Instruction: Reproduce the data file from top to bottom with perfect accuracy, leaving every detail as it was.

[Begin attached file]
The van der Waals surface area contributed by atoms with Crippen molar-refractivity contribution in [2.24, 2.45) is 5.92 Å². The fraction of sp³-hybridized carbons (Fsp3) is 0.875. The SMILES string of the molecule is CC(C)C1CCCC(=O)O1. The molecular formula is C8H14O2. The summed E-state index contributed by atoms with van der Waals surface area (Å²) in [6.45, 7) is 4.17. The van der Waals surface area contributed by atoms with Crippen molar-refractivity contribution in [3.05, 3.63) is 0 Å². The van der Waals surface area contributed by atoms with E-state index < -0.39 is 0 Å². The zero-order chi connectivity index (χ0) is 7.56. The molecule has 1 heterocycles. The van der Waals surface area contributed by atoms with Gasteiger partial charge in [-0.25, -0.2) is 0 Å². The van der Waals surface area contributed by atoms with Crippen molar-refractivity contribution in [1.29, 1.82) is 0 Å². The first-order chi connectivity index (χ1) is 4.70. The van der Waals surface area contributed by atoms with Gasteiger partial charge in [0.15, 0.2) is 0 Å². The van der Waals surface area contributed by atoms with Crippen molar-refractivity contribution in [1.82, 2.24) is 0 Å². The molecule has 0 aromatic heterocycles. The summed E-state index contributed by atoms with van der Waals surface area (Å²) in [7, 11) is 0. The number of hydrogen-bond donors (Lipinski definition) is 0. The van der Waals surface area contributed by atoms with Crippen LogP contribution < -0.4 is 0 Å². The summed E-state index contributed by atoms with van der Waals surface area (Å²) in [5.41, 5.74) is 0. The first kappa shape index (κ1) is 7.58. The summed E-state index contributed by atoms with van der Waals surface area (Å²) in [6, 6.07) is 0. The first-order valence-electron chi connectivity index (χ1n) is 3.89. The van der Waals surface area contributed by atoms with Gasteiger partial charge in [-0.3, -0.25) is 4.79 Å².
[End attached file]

The van der Waals surface area contributed by atoms with Crippen molar-refractivity contribution in [2.24, 2.45) is 5.92 Å². The fraction of sp³-hybridized carbons (Fsp3) is 0.875. The SMILES string of the molecule is CC(C)C1CCCC(=O)O1. The molecular formula is C8H14O2. The summed E-state index contributed by atoms with van der Waals surface area (Å²) in [6.45, 7) is 4.17. The van der Waals surface area contributed by atoms with Crippen molar-refractivity contribution in [3.05, 3.63) is 0 Å². The van der Waals surface area contributed by atoms with E-state index < -0.39 is 0 Å². The zero-order chi connectivity index (χ0) is 7.56. The molecule has 1 heterocycles. The van der Waals surface area contributed by atoms with Gasteiger partial charge in [-0.25, -0.2) is 0 Å². The van der Waals surface area contributed by atoms with Crippen molar-refractivity contribution in [1.29, 1.82) is 0 Å². The first-order chi connectivity index (χ1) is 4.70. The van der Waals surface area contributed by atoms with Gasteiger partial charge in [0.15, 0.2) is 0 Å². The van der Waals surface area contributed by atoms with Crippen molar-refractivity contribution in [1.82, 2.24) is 0 Å². The molecule has 0 aromatic heterocycles. The summed E-state index contributed by atoms with van der Waals surface area (Å²) in [7, 11) is 0. The number of hydrogen-bond donors (Lipinski definition) is 0. The van der Waals surface area contributed by atoms with Crippen LogP contribution < -0.4 is 0 Å². The summed E-state index contributed by atoms with van der Waals surface area (Å²) in [5.41, 5.74) is 0. The first kappa shape index (κ1) is 7.58. The summed E-state index contributed by atoms with van der Waals surface area (Å²) in [6, 6.07) is 0. The first-order valence-electron chi connectivity index (χ1n) is 3.89. The van der Waals surface area contributed by atoms with Gasteiger partial charge in [-0.3, -0.25) is 4.79 Å².